Determinants of Change in Medicaid Pharmaceutical Cost Sharing: Does Evidence Affect Policy? (pages 11–34)

March 1997 | Stephen B. Soumerai, Dennis Ross-Degnan, Eric E. Fortess, Bryan L. Walser

Since 1980, many Medicaid programs have instituted, adjusted, or abolished pharmaceutical copayments or limitations on the number of prescriptions per patient (caps). Studies indicate that prescription caps can harm patients and increase Medicaid costs. However, because there is little information on how state policy makers select and evaluate such policies, in-depth telephone interviews were conducted with key informants in Medicaid programs that had recently made changes in cost-sharing policies. Among the barriers to evidence-based policy making were lack of political power, skills, and infrastructure; crisis-oriented decisions; compartmentalized budgeting; lack of advocates for disadvantaged patients; and the absence of timely research. Research was applied successfully when the interests of patient advocates and the drug industry were aligned and when Medicaid analysts were able to identify and communicate relevant research to policy makers at the time, or “teachable moment,” that policy was being changed.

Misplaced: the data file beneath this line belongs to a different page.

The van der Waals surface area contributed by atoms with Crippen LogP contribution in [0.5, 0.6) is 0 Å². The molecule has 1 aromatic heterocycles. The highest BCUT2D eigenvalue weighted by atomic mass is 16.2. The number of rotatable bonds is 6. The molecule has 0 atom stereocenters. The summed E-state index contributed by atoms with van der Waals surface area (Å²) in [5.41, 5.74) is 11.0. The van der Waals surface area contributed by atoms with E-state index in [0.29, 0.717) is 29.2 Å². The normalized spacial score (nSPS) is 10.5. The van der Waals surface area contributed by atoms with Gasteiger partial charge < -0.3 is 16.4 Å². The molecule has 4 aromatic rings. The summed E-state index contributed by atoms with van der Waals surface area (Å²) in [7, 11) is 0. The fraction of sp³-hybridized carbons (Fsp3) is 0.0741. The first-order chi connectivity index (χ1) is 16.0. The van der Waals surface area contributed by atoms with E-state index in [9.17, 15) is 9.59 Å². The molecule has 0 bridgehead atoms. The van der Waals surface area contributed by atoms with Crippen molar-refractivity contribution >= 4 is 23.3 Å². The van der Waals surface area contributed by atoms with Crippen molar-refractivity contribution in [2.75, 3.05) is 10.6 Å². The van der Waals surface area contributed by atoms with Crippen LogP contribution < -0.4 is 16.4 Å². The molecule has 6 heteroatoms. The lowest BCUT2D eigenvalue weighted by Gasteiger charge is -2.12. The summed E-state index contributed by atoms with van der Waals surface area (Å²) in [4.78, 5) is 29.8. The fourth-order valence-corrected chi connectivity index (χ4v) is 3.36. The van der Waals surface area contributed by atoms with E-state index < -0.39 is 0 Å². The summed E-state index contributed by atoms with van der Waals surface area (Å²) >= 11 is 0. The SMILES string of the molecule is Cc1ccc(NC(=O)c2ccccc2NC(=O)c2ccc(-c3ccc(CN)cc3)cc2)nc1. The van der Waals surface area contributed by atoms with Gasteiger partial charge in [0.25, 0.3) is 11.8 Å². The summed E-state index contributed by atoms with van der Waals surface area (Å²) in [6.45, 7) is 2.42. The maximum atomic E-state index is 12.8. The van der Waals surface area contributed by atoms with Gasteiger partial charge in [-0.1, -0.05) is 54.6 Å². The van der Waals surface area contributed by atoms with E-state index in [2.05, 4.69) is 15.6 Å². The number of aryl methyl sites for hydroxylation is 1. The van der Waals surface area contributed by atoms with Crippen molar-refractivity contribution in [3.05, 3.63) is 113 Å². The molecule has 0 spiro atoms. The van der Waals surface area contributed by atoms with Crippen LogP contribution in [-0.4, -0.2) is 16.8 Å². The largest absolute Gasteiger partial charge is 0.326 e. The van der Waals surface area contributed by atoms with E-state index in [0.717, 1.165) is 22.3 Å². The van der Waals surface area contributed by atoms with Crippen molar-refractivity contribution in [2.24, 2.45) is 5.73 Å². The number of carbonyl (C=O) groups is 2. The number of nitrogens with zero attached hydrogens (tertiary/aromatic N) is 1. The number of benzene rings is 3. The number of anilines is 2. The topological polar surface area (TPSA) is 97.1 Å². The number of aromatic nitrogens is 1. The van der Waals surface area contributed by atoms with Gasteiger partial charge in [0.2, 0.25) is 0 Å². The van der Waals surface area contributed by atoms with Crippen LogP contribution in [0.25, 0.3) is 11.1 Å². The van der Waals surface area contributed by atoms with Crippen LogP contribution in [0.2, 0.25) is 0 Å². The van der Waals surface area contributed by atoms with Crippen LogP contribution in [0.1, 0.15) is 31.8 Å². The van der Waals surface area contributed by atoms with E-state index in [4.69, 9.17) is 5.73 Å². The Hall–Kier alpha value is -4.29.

Author(s): Stephen B. Soumerai; Dennis Ross-Degnan; Eric E. Fortess; Bryan L. Walser

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Volume 75, Issue 1 (pages 11–34)
DOI: 10.1111/1468-0009.00043
Published in 1997